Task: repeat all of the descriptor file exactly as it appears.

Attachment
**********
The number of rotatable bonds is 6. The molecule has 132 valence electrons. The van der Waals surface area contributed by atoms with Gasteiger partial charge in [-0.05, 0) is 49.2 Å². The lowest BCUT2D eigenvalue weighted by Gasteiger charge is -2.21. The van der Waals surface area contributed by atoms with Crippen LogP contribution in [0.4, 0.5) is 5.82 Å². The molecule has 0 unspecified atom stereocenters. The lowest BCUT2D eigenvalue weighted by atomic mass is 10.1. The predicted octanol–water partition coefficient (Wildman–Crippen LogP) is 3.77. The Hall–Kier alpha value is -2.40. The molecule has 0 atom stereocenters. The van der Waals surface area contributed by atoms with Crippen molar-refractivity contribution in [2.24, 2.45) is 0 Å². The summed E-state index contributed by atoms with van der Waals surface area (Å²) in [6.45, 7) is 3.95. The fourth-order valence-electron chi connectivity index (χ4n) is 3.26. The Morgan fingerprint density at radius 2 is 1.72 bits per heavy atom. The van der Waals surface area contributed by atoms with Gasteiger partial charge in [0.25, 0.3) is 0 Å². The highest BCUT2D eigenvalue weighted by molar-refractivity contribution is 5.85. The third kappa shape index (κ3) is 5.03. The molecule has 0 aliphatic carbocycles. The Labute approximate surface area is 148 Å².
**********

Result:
The number of rotatable bonds is 6. The molecule has 132 valence electrons. The van der Waals surface area contributed by atoms with Gasteiger partial charge in [-0.05, 0) is 49.2 Å². The lowest BCUT2D eigenvalue weighted by Gasteiger charge is -2.21. The van der Waals surface area contributed by atoms with Crippen LogP contribution in [0.4, 0.5) is 5.82 Å². The molecule has 0 unspecified atom stereocenters. The lowest BCUT2D eigenvalue weighted by atomic mass is 10.1. The predicted octanol–water partition coefficient (Wildman–Crippen LogP) is 3.77. The Hall–Kier alpha value is -2.40. The molecule has 0 atom stereocenters. The van der Waals surface area contributed by atoms with Crippen molar-refractivity contribution in [2.24, 2.45) is 0 Å². The summed E-state index contributed by atoms with van der Waals surface area (Å²) in [6.45, 7) is 3.95. The fourth-order valence-electron chi connectivity index (χ4n) is 3.26. The Morgan fingerprint density at radius 2 is 1.72 bits per heavy atom. The van der Waals surface area contributed by atoms with Gasteiger partial charge in [0.25, 0.3) is 0 Å². The highest BCUT2D eigenvalue weighted by molar-refractivity contribution is 5.85. The third kappa shape index (κ3) is 5.03. The molecule has 0 aliphatic carbocycles. The Labute approximate surface area is 148 Å².